Ice cream sundae? Strawberry shortcake? Pumpkin pie? A cloud of whipped cream is the perfect topping for just about any dessert. Discover the secret to making the lightest, fluffiest whipped cream with this simple experiment.
What do you put whipped cream on? Ice cream sundaes? Fresh fruit? Strawberry shortcakes? Homemade whipped cream has just 3 ingredients and takes only 5 minutes to make—and it tastes way better than the store-bought kind. But how do you make sure your whipped cream is as light and fluffy as possible?
A lot of it has to do with the temperature of the star ingredient, heavy cream. Which do you think will make fluffier whipped cream, cold heavy cream or room-temperature heavy cream? Make a prediction!
Use masking or painter’s tape and a marker or pen to label 1 liquid measuring cup or clear glass “Room Temperature” and the other “Cold.” After you make your 2 batches of whipped cream, you will put them into these containers to see which one is fluffier (has more volume).
Measure ½ cup cold heavy cream, straight from the refrigerator. If you have an instant-read thermometer, take the temperature of the heavy cream—it should be about 40 degrees. Pour the cold heavy cream into 1 medium bowl.
Add the sugar and vanilla to the bowl with the cold heavy cream. Use an electric mixer on medium-low speed to whip the cream for about 1 minute. Increase the speed to high and whip until the cream is smooth and thick, about 1 minute. Stop the mixer and lift the beaters out of the cream. If the whipped cream clings to the beaters and makes soft peaks that stand up on their own, you’re done! If not, keep beating and check again in 30 seconds.
Use a rubber spatula to gently scoop the whipped cream into the clear glass or liquid measuring cup labeled “Cold.” Use the spatula to gently smooth out the top. Set the glass aside.
Measure the remaining ½ cup heavy cream into a liquid measuring cup. Place the liquid measuring cup in the microwave. Heat the heavy cream in the microwave on 50 percent power in 10-second increments for about 20 seconds, or until the cream registers about 70 degrees on an instant-read thermometer. (If you don’t have an instant-read thermometer, the heavy cream should feel neutral to the touch, neither warm nor cold.)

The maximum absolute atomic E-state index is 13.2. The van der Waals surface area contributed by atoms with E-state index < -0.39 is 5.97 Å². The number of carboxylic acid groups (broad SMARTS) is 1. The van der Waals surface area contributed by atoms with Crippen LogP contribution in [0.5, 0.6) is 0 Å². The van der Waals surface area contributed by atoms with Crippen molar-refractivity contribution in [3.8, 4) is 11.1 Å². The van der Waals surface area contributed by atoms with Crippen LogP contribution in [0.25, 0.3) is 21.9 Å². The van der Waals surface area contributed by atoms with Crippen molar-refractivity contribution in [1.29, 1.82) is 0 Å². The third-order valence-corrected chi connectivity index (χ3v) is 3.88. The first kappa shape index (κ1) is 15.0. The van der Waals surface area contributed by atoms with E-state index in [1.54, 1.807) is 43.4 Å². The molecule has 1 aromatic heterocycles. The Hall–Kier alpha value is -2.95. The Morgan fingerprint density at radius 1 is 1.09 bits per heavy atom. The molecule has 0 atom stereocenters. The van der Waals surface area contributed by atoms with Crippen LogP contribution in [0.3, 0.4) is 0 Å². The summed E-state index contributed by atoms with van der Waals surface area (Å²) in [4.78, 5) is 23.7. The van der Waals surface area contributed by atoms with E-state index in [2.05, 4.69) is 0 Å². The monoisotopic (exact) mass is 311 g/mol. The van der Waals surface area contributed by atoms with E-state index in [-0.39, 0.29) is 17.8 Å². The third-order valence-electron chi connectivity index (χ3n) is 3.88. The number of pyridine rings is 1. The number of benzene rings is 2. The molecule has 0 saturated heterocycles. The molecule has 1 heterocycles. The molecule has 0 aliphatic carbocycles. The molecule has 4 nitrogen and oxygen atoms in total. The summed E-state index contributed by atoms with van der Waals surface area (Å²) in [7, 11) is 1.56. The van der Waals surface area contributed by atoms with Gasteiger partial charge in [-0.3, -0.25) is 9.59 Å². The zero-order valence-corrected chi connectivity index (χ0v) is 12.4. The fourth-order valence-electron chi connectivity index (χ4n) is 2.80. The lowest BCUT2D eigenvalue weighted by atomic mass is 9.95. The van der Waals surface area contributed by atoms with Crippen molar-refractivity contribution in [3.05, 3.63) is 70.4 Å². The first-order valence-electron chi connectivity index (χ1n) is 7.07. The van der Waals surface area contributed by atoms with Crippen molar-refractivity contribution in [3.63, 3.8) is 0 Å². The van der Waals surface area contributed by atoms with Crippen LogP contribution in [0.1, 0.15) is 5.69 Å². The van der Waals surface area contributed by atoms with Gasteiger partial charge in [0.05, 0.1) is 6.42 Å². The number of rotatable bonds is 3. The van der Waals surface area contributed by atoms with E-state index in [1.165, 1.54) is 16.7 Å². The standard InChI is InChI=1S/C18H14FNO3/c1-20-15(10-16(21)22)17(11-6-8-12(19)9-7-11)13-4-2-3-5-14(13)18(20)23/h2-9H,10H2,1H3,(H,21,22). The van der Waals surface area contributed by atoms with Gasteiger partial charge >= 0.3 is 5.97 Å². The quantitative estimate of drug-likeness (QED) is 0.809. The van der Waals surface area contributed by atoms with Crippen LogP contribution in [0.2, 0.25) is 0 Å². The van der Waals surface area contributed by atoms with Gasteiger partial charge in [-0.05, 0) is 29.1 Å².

In a clean medium bowl, combine the room-temperature heavy cream, the remaining sugar, and the remaining vanilla. Use an electric mixer on medium-low speed to whip the cream for about 1 minute. Increase the speed to high and whip until the cream is smooth and thick, about 1 minute. Stop the mixer and lift the beaters out of the cream. If the whipped cream clings to the beaters and makes soft peaks that stand up on their own, you’re done! If not, keep beating and check again in 30 seconds.
Use a rubber spatula to gently scoop the whipped cream into the clear glass or liquid measuring cup labeled “Room Temperature.” Use the spatula to gently smooth out the top.
Compare your 2 batches of whipped cream:
Time for a taste test! Be sure to use a clean spoon for each taste.
When we tried this experiment in the America’s Test Kitchen Kids lab, the whipped cream made from cold heavy cream was light and fluffy and had nearly twice the volume of the whipped cream made from room-temperature cream. Did your experiment turn out the same way?
As we enjoyed our whipped cream on top of some hot cocoa, we wondered why temperature is important to making fluffy, cloud-like whipped cream. We did some research.
Here’s what we learned:
First, we had to understand how whipped cream works. Heavy cream is made of 36 to 40 percent fat, and whipping cream is made of 30 to 36 percent fat (the rest is water, protein, sugars, and minerals). The big difference between liquid heavy cream and whipped heavy cream is air—the sugar and vanilla extract add sweetness and flavor. Whipping heavy cream using an electric mixture or by hand creates lots of tiny air bubbles. The fat in the cream holds the air bubbles in place. As more and more air bubbles form, the heavy cream expands and becomes light and fluffy. Delicious.
And here’s where temperature comes in:
As fat warms up, say from refrigerator temperature (about 40 degrees) to room temperature (about 70 degrees), it gets softer. Think about gently squeezing a stick of butter straight from the fridge versus one you’ve left on the counter for a couple of hours. The room-temperature butter is softer and easier to squeeze, while the cold butter stays firm and holds its shape.
The warmer, softer fat in the room-temperature heavy cream can’t support the air bubbles very well, so they start to collapse. That means the finished whipped cream won’t have as much volume. The fat in the cold heavy cream is more solid, so it can support more trapped air bubbles—this makes for fluffier whipped cream with more volume.
Follow these tips and you’ll whip up perfectly fluffy, airy whipped cream every time:
Use Only Heavy Cream or Whipping Cream
Dairy products such as half-and-half and light cream don’t contain enough fat to support air bubbles—they won’t turn into whipped cream.
Don’t Make It Too Far in Advance
It’s best to make whipped cream within a few hours of when you want to use it—after that it will start to leak liquid and lose its air bubbles (no!). And always store whipped cream in the refrigerator.